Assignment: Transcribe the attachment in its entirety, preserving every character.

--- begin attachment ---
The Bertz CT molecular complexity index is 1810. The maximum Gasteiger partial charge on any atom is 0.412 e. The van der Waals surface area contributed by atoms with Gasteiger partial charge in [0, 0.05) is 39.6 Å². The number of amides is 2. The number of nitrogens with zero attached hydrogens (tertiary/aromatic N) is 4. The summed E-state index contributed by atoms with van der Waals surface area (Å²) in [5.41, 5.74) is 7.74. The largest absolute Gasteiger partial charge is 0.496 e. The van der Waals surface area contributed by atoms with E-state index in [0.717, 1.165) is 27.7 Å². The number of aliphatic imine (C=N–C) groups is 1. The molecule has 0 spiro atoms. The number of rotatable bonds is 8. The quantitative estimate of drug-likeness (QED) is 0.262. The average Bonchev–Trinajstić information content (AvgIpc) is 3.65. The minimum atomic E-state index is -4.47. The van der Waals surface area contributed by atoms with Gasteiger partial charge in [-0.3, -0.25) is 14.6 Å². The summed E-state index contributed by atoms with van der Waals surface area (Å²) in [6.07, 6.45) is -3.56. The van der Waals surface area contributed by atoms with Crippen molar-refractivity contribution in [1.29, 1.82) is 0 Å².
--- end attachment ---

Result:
The Bertz CT molecular complexity index is 1810. The maximum Gasteiger partial charge on any atom is 0.412 e. The van der Waals surface area contributed by atoms with Gasteiger partial charge in [0, 0.05) is 39.6 Å². The number of amides is 2. The number of nitrogens with zero attached hydrogens (tertiary/aromatic N) is 4. The summed E-state index contributed by atoms with van der Waals surface area (Å²) in [5.41, 5.74) is 7.74. The largest absolute Gasteiger partial charge is 0.496 e. The van der Waals surface area contributed by atoms with E-state index in [0.717, 1.165) is 27.7 Å². The number of aliphatic imine (C=N–C) groups is 1. The molecule has 0 spiro atoms. The number of rotatable bonds is 8. The quantitative estimate of drug-likeness (QED) is 0.262. The average Bonchev–Trinajstić information content (AvgIpc) is 3.65. The minimum atomic E-state index is -4.47. The van der Waals surface area contributed by atoms with Gasteiger partial charge in [-0.3, -0.25) is 14.6 Å². The summed E-state index contributed by atoms with van der Waals surface area (Å²) in [6.07, 6.45) is -3.56. The van der Waals surface area contributed by atoms with Crippen molar-refractivity contribution in [1.29, 1.82) is 0 Å².